Adding California natives to my collection of container plants has been a goal for a long time. Besides attracting birds and wildlife to the garden they use less water than most container plants, plus they are beautiful.
Gardening in containers is easy. You can control the soil, water and light and the gophers can’t undermine your efforts. There are a lot of California native plants that do well in containers and I’m going to place them where both the birds and I can enjoy them.
For some of my largest containers, I’ll choose from natives such as Western Azalea (Rhododendron occidentale), Deer Grass, Chaparral Pea or Giant Chain Fern. Any of the taller growing ceanothus and manzanita would look great by themselves or combined with smaller growing plants.
For small to medium containers, I can use Conejo Buckwheat, Hummingbird Mint, Penstemon heterophyllus, Mimulus, Woolly Blue Curls or Coastal Daisy. These combine well with colorful Lewisia, Dog Violets or Wild Strawberry.
I might combine a madrone with a Canyon Gray Coastal Sagebrush (Artemisia californica) which grows about a foot high and will trail over the side of the container adding a beautiful gray color to contrast with the rich green of the other leaves. I also like the combination of California Hazelnut, Deer Fern, Redwood Sorrel and Wild Ginger.
Some of the most dramatic containers utilize the concept of combining a thriller, some fillers and a spiller or two. Not all my containers will use this formula but I seem to be drawn to those that do. Plants in nature can be quite random in the way they grow together and still be lovely. Containers need a bit more order to dazzle and direct the eye.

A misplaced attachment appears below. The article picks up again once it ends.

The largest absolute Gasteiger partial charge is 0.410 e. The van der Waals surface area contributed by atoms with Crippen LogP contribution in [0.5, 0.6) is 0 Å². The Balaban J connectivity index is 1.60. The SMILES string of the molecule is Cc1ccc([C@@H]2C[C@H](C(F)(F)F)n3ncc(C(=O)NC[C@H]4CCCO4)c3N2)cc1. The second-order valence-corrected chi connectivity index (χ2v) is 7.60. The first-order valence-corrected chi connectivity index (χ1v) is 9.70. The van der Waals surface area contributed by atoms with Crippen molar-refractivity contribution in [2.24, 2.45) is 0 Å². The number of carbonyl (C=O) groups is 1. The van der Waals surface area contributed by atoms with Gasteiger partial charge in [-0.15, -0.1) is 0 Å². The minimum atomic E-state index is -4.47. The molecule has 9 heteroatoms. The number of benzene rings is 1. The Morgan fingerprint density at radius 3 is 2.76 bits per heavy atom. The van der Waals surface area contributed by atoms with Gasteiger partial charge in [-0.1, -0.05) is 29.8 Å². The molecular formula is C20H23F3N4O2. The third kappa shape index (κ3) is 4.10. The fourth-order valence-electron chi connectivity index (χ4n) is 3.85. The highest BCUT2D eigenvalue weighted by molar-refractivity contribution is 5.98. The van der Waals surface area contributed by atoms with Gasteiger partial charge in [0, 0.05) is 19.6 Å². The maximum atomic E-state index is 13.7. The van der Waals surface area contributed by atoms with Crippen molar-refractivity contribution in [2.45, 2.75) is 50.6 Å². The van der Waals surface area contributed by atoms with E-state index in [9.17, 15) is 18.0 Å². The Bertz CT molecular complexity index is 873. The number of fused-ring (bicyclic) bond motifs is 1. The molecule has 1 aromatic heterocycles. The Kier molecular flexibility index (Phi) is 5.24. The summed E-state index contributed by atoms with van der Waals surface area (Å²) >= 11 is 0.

Thrillers act as the centerpiece of a container. They are usually big, bold and beautiful. Giant Elk Clover is one such California native that is an attention-getter. Chilopsis linearis (Desert Willow) is another great subject for containers as it is slow-growing and beautiful in leaf and flower. Other architectural natives that will catch your eye as the centerpiece of a container are Hardy Hibiscus (Rose Mallow) and Pacific Dogwood. The thriller goes in the center of the pot or if your container will be viewed from only one side it goes in the back.
Next, come the fillers. They can be foliage or flowering plants but they should complement and not overwhelm your largest plant. Usually, they have a mounding shape and I’ll plant several around the thriller. Good fillers include Heuchera maxima and Western Maidenhair fern.
The last plants I’ll add are the spillers which are small and will soften the edge of the container. Redwood Sorrel, Wild Ginger and Miner’s Lettuce are good choices. California Fuchsia would look spectacular with its red or orange flowers and grey foliage spilling down the side of my container.
The best overall soil mix for natives in containers is sharp sand and horticultural pumice added to good potting soil. Never use perlite or that puffed-up pumice because it will float and look terrible. Happy Container Gardening.
Jan Nelson, a landscape designer and California-certified nursery professional, will answer questions about gardening in the Santa Cruz Mountains. Email her at [email protected], or visit jannelsonlandscapedesign.com.